DENTON (UNT), Texas – In a competitive job market, entrepreneurial skills can give people an edge – whether they want to start a new business or stand out in a job search.
UNT students will get that edge in an intense five-week Entrepreneurs Boot Camp offered this summer by the UNT Murphy Center for Entrepreneurship. Budding entrepreneurs will get the fundamental skills they need to grow and start a new business.
“Many people are considering self-employment and creating their own jobs,” said Tony Mendes, director of the Murphy Center for Entrepreneurship. “Being an entrepreneur carries a certain amount of mystique. It conveys creativity, innovation and forward thinking, and employers are interested in that.”
Media: Get interviews, photos and video at the Entrepreneurs Boot Camp from 6 to 10 p.m. every Thursday from June 6 through June 27 and on July 2 (Tuesday). Students will present their final business plans to advisors and potential investors from 9 a.m. to 3 p.m. July 13 (Saturday).
This marks the fourth year of the camp, which has been open to the community in the past. For the first time this year, due to high demand and limited space, the camp is offered only to UNT students.
“The last two years we have had to turn people away because so many people sign up for it,” Mendes said. “We certainly don’t want to turn UNT students away from an opportunity to start a business. We hope to be able to offer more boot camps to the community as we get more resources at the Murphy Center.”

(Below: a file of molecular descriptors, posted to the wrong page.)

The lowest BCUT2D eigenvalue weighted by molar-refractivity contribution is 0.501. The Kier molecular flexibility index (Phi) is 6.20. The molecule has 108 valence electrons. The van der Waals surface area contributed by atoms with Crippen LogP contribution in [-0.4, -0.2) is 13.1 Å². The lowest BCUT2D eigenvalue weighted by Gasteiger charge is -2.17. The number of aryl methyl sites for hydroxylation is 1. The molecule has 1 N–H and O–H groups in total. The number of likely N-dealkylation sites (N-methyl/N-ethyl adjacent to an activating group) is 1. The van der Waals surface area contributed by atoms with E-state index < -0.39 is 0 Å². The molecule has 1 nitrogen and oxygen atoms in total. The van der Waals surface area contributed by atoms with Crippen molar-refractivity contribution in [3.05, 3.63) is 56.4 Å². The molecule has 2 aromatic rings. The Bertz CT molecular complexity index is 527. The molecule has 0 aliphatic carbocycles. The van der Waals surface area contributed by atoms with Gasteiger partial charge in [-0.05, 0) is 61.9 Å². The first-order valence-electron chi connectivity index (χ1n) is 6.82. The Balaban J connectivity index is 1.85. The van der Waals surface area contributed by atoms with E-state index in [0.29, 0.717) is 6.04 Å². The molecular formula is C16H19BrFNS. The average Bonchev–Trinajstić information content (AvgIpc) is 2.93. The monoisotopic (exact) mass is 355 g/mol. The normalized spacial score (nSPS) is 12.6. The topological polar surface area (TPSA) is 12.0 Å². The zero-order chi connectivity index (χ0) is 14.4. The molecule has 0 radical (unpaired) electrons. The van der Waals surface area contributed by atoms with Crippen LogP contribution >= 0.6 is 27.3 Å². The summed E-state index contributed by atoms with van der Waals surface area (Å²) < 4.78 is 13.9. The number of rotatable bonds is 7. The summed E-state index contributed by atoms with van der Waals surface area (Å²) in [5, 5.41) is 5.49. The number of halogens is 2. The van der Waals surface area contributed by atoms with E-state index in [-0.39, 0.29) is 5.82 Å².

About 10 UNT students of varying majors are expected to participate in the camp, where they will hear from investors, bankers, accountants and lawyers. Graduate students in an entrepreneurship course will team up with boot camp participants to create business plans — a bonus that makes this boot camp unusual from others, Mendes said.
The knowledge they gained in the boot camp can be valuable – even if they decide not to pursue a company, Mendes said.
“The boot camp is a very intense five-week focus on the feasibility of starting a particular business, and in some situations, the numbers just don’t work,” Mendes said. “We believe it’s better to pull the plug rather than investing family, friends, money and other resources into something that doesn’t have a good chance of making it.”
Other boot camp graduates have created businesses or won awards in UNT’s New Venture Creation Contest, he said.
“We are really very fortunate to have outstanding members of our community who are professionals that volunteer to lecture in the boot camp,” Mendes said. “It’s a tremendous resource for our students here.”